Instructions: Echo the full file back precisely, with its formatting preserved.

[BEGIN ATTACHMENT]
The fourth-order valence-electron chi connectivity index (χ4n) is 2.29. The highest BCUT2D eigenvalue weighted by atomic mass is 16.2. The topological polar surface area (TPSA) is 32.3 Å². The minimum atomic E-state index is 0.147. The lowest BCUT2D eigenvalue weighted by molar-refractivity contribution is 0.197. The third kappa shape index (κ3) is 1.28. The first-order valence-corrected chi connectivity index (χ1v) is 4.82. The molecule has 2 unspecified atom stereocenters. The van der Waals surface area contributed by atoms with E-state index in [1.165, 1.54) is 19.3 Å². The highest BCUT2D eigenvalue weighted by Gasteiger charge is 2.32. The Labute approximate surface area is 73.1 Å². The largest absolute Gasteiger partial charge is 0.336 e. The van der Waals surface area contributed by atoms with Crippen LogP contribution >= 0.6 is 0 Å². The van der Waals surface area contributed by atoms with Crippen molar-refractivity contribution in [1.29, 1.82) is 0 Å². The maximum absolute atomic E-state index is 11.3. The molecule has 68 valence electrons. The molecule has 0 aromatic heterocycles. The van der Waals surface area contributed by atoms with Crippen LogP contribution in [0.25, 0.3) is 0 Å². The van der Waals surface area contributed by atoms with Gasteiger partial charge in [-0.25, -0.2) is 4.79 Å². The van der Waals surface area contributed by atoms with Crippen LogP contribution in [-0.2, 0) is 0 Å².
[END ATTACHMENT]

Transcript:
The fourth-order valence-electron chi connectivity index (χ4n) is 2.29. The highest BCUT2D eigenvalue weighted by atomic mass is 16.2. The topological polar surface area (TPSA) is 32.3 Å². The minimum atomic E-state index is 0.147. The lowest BCUT2D eigenvalue weighted by molar-refractivity contribution is 0.197. The third kappa shape index (κ3) is 1.28. The first-order valence-corrected chi connectivity index (χ1v) is 4.82. The molecule has 2 unspecified atom stereocenters. The van der Waals surface area contributed by atoms with E-state index in [1.165, 1.54) is 19.3 Å². The highest BCUT2D eigenvalue weighted by Gasteiger charge is 2.32. The Labute approximate surface area is 73.1 Å². The largest absolute Gasteiger partial charge is 0.336 e. The van der Waals surface area contributed by atoms with Crippen LogP contribution >= 0.6 is 0 Å². The van der Waals surface area contributed by atoms with Crippen molar-refractivity contribution in [1.29, 1.82) is 0 Å². The maximum absolute atomic E-state index is 11.3. The molecule has 68 valence electrons. The molecule has 0 aromatic heterocycles. The van der Waals surface area contributed by atoms with Crippen LogP contribution in [0.25, 0.3) is 0 Å². The van der Waals surface area contributed by atoms with Gasteiger partial charge in [-0.25, -0.2) is 4.79 Å². The van der Waals surface area contributed by atoms with Crippen LogP contribution in [-0.2, 0) is 0 Å².